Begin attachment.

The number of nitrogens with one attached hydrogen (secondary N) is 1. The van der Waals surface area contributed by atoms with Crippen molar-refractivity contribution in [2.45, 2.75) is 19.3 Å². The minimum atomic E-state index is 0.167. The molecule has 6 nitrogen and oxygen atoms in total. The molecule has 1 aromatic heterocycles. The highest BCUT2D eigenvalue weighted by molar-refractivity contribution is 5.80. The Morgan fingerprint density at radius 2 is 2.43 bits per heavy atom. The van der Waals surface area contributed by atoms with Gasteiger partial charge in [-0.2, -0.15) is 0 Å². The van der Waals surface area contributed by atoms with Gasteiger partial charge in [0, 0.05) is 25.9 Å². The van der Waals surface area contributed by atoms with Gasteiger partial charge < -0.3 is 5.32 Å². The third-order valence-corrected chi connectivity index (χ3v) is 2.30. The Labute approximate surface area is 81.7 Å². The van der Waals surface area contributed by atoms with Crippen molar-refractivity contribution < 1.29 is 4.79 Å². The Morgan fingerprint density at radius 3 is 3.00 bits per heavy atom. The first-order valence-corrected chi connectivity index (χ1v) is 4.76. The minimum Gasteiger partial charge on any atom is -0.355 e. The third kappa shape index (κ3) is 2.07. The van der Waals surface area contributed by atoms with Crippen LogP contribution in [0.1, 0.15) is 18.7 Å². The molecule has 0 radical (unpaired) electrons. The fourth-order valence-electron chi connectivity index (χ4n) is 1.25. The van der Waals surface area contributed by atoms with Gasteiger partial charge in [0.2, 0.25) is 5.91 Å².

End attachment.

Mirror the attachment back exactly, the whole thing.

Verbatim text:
The number of nitrogens with one attached hydrogen (secondary N) is 1. The van der Waals surface area contributed by atoms with Crippen molar-refractivity contribution in [2.45, 2.75) is 19.3 Å². The minimum atomic E-state index is 0.167. The molecule has 6 nitrogen and oxygen atoms in total. The molecule has 1 aromatic heterocycles. The highest BCUT2D eigenvalue weighted by molar-refractivity contribution is 5.80. The Morgan fingerprint density at radius 2 is 2.43 bits per heavy atom. The van der Waals surface area contributed by atoms with Gasteiger partial charge in [-0.2, -0.15) is 0 Å². The van der Waals surface area contributed by atoms with Gasteiger partial charge in [0, 0.05) is 25.9 Å². The van der Waals surface area contributed by atoms with Gasteiger partial charge < -0.3 is 5.32 Å². The third-order valence-corrected chi connectivity index (χ3v) is 2.30. The Labute approximate surface area is 81.7 Å². The van der Waals surface area contributed by atoms with Crippen molar-refractivity contribution < 1.29 is 4.79 Å². The Morgan fingerprint density at radius 3 is 3.00 bits per heavy atom. The first-order valence-corrected chi connectivity index (χ1v) is 4.76. The minimum Gasteiger partial charge on any atom is -0.355 e. The third kappa shape index (κ3) is 2.07. The van der Waals surface area contributed by atoms with Crippen LogP contribution in [0.1, 0.15) is 18.7 Å². The molecule has 0 radical (unpaired) electrons. The fourth-order valence-electron chi connectivity index (χ4n) is 1.25. The van der Waals surface area contributed by atoms with Gasteiger partial charge in [0.2, 0.25) is 5.91 Å².